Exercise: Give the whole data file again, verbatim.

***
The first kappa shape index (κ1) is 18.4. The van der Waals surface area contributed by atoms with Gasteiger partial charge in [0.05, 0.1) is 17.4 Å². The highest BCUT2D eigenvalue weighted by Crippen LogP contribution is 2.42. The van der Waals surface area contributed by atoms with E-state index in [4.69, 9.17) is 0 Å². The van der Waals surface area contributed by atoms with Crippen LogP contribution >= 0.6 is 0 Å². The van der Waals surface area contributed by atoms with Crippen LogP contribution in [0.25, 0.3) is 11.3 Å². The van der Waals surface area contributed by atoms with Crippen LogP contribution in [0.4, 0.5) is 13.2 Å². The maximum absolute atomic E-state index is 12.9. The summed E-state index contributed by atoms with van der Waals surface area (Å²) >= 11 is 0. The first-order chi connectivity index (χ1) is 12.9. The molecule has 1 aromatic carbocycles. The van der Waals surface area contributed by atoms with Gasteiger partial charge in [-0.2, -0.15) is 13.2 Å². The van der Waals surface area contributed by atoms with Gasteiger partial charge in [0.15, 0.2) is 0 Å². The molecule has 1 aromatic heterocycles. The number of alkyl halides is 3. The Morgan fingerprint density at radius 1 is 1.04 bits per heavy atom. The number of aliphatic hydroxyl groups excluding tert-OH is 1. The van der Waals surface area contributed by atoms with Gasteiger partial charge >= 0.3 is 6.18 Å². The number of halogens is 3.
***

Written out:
The first kappa shape index (κ1) is 18.4. The van der Waals surface area contributed by atoms with Gasteiger partial charge in [0.05, 0.1) is 17.4 Å². The highest BCUT2D eigenvalue weighted by Crippen LogP contribution is 2.42. The van der Waals surface area contributed by atoms with E-state index in [4.69, 9.17) is 0 Å². The van der Waals surface area contributed by atoms with Crippen LogP contribution >= 0.6 is 0 Å². The van der Waals surface area contributed by atoms with Crippen LogP contribution in [0.25, 0.3) is 11.3 Å². The van der Waals surface area contributed by atoms with Crippen LogP contribution in [0.4, 0.5) is 13.2 Å². The maximum absolute atomic E-state index is 12.9. The summed E-state index contributed by atoms with van der Waals surface area (Å²) >= 11 is 0. The first-order chi connectivity index (χ1) is 12.9. The molecule has 1 aromatic carbocycles. The van der Waals surface area contributed by atoms with Gasteiger partial charge in [-0.2, -0.15) is 13.2 Å². The van der Waals surface area contributed by atoms with Gasteiger partial charge in [0.15, 0.2) is 0 Å². The molecule has 1 aromatic heterocycles. The number of alkyl halides is 3. The Morgan fingerprint density at radius 1 is 1.04 bits per heavy atom. The number of aliphatic hydroxyl groups excluding tert-OH is 1. The van der Waals surface area contributed by atoms with Gasteiger partial charge >= 0.3 is 6.18 Å². The number of halogens is 3.